Obamacare wasn't repealed, but here's what to know about the ongoing fight against the ACA
The proposed Republican plan to replace the Affordable Care Act — which the GOP has bitterly opposed since former President Barack Obama signed it into law in 2010 — was killed on Friday after President Donald Trump and House Speaker Paul Ryan failed to drum up enough party support for the bill.
Ryan, one of the architects behind the failed American Health Care Act, and Trump, who sold himself to voters as a great dealmaker, suffered an embarrassing legislative defeat when they failed to build a bridge between conservative and moderate Republicans. Now, the embattled administration will switch its focus to tax reform.
But according to Ryan, Republicans aren't giving up on their fight to repeal and replace the ACA.
In a conference call with donors after pulling the AHCA, Ryan said that health care reform was not dead and that a new bill is being drafted.
"We're not going to just all of a sudden abandon health care and move on to the rest," Ryan said on the call, according to the Washington Post. "We are going to move on with rest of our agenda, keep that on track, while we work the health care problem. ... It's just that valuable, that important."
On Monday, White House press secretary Sean Spicer said the administration is "not saying it's the end of health care" — and on Twitter that evening, Trump vowed Democrats would make a deal on health care "as soon as Obamacare folds."
What's next for Republicans on health care reform?
Ryan did not offer details on the new ACA replacement plan he said Republicans were drafting in the wake of the AHCA's stunning failure.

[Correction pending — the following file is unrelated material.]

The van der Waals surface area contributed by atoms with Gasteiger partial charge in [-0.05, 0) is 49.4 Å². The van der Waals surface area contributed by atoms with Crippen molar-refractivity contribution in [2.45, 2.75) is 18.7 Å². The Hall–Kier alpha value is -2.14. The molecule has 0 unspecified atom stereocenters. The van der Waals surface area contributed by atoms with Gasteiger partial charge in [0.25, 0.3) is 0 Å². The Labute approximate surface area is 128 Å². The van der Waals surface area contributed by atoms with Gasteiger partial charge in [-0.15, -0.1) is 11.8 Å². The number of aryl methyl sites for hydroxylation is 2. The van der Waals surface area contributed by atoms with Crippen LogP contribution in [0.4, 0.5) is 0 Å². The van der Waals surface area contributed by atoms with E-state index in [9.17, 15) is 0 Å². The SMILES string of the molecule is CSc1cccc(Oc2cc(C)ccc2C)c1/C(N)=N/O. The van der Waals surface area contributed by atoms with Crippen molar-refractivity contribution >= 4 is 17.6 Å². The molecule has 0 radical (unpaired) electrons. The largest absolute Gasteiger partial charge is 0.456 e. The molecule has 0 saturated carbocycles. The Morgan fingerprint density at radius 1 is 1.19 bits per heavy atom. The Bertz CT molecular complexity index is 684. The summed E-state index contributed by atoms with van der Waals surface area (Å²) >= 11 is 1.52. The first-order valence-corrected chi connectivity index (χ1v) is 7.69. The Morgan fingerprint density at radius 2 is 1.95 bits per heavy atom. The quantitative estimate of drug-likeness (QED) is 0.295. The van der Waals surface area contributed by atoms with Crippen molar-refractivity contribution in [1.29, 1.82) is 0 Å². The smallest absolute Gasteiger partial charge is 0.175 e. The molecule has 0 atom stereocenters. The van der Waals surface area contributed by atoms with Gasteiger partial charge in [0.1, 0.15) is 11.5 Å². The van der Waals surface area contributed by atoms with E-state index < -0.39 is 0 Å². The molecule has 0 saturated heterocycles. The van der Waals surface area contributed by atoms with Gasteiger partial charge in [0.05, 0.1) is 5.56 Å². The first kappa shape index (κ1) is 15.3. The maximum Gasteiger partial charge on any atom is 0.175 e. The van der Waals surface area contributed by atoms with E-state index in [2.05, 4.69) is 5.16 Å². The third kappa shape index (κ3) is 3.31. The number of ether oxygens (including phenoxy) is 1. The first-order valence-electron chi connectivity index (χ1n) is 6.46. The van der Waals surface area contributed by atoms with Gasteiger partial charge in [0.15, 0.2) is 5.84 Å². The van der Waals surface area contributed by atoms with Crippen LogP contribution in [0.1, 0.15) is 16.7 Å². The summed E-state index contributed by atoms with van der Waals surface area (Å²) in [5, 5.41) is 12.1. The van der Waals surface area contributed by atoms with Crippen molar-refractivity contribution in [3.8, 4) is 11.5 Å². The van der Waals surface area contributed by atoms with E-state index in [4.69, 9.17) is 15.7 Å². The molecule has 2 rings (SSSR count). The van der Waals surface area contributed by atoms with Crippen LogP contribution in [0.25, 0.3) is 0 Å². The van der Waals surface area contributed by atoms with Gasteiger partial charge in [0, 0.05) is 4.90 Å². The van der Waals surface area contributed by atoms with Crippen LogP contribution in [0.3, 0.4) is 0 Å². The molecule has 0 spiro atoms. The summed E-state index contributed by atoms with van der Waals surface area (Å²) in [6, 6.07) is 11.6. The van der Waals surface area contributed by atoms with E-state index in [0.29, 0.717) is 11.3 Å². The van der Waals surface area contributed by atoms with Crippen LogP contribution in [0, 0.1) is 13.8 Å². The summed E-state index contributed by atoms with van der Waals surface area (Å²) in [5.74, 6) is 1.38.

Trump has already signed an executive order to weaken the ACA, and could further dismantle Obama's signature health care legislation by attacking specific parts of it, such as Medicaid and requirements for what health insurance companies must cover. The administration can also deal a significant blow to the ACA this spring if it effectively halts subsidies for the its cost sharing reductions, which help low-income people pay out-of-pocket costs; doing so could result in premium hikes of 10-12%, according to the New York Times.
The date to keep in mind is June 21. That's when insurance companies have to make their rate filings to sell insurance in federally operated marketplaces in 2018. As the Times pointed out, the filings will give a sense of what the marketplaces will look like in 2018. If the administration does not support the ACA and leaves its future vague, it could move insurers to leave the marketplace, imperiling the law.
Supporters of the ACA celebrated a victory as it survived the GOP's latest assault on the bill. But it's a victory Vice President Mike Pence vowed "won't last very long" as Republicans seek to sabotage the ACA and cast the blame on the Democrats.